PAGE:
These RDs have a mounting hook built in, enabling them to be mounted on frames without any RD mounts.

Hook type mount rear derailleur.
Hook type mount rear derailleur
Back side of a hook type rear derailleur mount.
Back side of a hook type rear derailleur mount

In practice, they can often be mounted even on frames with a standard RD mount, if the frame’s standard mount doesn’t get in the way (either when mounting or during RD’s movement later on).

The way of mounting this derailleur type is shown in the pictures below:

Front side of a hook type rear derailleur frame attachment.
Front side of a hook type rear derailleur frame attachment. Bolt for fastening it once it is inserted is visible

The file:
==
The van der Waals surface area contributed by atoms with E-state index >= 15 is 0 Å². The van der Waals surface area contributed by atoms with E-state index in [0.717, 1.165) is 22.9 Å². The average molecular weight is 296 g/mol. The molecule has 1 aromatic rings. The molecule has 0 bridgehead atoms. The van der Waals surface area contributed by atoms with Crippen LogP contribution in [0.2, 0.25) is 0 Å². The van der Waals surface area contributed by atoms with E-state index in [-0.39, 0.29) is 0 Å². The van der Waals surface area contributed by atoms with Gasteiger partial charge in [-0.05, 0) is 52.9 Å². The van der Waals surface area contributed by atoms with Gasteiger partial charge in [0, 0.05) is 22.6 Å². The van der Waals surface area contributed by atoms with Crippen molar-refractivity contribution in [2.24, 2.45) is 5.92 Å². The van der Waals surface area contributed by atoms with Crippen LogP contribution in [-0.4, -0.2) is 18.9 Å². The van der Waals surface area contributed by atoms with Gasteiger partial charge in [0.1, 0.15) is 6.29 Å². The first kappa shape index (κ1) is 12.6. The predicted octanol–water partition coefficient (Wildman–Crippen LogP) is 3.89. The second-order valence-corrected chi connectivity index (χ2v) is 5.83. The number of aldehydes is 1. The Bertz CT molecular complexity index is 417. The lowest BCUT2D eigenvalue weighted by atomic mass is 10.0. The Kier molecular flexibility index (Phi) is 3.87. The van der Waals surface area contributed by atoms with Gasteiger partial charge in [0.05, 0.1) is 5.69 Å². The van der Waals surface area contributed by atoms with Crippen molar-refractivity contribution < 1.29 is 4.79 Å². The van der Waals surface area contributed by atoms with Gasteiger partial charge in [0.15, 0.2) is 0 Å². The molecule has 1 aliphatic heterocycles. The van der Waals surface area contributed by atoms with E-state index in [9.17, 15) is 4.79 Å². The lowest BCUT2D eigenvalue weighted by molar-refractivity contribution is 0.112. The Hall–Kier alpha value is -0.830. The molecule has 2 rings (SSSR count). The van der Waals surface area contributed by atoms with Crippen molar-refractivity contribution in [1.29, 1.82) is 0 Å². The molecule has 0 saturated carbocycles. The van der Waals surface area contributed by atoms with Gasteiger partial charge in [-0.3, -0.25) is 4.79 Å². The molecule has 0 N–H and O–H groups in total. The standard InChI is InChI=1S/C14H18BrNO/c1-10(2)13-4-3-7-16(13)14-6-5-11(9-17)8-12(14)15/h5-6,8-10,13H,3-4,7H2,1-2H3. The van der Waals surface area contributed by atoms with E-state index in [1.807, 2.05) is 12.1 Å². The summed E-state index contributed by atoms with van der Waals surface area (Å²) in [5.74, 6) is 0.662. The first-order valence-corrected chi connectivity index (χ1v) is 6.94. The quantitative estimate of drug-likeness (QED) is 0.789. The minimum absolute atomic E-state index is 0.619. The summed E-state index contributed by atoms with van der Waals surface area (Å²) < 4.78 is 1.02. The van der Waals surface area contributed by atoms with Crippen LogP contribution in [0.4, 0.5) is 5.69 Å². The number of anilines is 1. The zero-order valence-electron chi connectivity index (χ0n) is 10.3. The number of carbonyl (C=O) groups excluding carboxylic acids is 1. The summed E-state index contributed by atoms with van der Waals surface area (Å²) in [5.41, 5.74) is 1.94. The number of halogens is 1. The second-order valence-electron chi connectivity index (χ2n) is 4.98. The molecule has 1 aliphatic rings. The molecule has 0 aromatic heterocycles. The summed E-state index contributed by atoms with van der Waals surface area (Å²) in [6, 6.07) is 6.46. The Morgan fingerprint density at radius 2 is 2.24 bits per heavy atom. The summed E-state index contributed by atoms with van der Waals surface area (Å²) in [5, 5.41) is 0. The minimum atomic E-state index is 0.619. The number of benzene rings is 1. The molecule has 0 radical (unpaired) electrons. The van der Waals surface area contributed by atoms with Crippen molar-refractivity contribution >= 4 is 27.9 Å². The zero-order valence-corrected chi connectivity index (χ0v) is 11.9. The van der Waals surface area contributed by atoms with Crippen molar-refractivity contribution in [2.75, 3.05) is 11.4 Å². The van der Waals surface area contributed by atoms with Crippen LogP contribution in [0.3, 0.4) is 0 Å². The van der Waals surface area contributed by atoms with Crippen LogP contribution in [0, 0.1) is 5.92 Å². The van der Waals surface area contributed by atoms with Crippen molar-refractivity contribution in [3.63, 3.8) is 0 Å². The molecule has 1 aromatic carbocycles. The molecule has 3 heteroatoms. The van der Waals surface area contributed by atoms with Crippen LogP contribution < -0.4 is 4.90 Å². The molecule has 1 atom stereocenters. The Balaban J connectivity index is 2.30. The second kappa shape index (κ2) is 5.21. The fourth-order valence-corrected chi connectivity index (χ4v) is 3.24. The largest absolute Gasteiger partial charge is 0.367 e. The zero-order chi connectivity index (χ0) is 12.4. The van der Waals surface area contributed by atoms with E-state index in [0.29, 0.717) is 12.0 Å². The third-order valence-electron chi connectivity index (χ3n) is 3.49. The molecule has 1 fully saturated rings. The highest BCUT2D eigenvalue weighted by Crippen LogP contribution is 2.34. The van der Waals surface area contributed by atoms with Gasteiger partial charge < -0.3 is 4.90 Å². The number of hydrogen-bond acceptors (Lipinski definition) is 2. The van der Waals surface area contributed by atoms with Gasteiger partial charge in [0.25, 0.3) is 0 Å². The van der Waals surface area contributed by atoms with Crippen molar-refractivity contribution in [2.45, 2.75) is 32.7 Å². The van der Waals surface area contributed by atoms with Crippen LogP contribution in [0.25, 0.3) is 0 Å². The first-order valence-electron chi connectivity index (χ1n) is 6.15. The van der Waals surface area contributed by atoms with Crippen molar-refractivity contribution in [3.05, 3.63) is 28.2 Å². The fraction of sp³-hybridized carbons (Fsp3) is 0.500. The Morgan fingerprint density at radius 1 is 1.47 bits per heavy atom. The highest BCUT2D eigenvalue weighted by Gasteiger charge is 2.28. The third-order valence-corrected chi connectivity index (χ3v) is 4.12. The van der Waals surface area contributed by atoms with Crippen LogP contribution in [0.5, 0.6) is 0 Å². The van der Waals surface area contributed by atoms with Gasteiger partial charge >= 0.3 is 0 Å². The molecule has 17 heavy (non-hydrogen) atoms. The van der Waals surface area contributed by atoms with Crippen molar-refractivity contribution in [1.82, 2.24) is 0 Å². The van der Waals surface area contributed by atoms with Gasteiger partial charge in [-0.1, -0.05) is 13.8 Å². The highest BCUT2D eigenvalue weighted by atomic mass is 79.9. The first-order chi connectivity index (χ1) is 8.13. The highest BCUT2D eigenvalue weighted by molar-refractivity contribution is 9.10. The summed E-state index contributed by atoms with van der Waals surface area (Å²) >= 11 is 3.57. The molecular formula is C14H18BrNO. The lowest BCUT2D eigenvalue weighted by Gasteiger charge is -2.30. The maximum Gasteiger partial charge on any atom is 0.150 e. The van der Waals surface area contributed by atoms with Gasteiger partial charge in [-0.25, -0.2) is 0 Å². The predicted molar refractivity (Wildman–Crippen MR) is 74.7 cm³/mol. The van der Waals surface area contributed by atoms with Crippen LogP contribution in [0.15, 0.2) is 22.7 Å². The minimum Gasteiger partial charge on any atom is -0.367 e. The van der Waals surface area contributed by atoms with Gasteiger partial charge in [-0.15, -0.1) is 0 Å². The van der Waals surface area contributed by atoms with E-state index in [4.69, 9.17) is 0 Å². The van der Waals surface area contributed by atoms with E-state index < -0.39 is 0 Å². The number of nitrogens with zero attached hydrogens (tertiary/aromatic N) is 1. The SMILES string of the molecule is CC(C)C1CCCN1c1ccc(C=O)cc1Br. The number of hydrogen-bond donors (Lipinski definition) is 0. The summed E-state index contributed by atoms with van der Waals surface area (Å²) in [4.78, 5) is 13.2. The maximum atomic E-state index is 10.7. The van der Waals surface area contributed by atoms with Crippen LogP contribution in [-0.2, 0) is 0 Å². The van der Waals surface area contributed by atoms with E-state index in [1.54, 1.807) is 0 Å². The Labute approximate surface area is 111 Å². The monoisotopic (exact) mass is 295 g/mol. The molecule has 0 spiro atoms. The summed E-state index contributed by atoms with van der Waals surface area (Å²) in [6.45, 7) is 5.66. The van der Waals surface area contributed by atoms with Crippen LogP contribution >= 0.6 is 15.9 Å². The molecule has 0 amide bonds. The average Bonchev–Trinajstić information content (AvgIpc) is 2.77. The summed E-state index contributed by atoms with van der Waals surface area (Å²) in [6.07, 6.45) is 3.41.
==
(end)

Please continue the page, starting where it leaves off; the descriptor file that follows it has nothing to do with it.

Sliding a hook mounted rear derailleur inside a rear wheel dropout.
Sliding a hook mounted rear derailleur inside a rear wheel dropout
Hook type derailleur pushed all the way into the dropout. Ready for tightening the bolt to keep it firmly in place.
Hook type derailleur pushed all the way into the dropout. Ready for tightening the bolt to keep it firmly in place

– T.O.C. –


2.2. Standard mount rear derailleurs (RDs)

These RDs are screwed directly into a mount on the frame. But don’t mistake this type of RD for a direct-mount type.

Screweing a direct mount rear derailleur onto a frame (which has a hook with a threaded hole for screwing the derailleur onto).
Screwing a standard mount rear derailleur onto a frame (which has a hook with a threaded hole for screwing the derailleur into)
Direct mount rear derailleur.
Standard mount rear derailleur
Back side of direct mount rear derailleur. Threads of the screw for attachment are visible - it is screwed directly into the frame (which has a hook and cut threads for screwing derailleur in).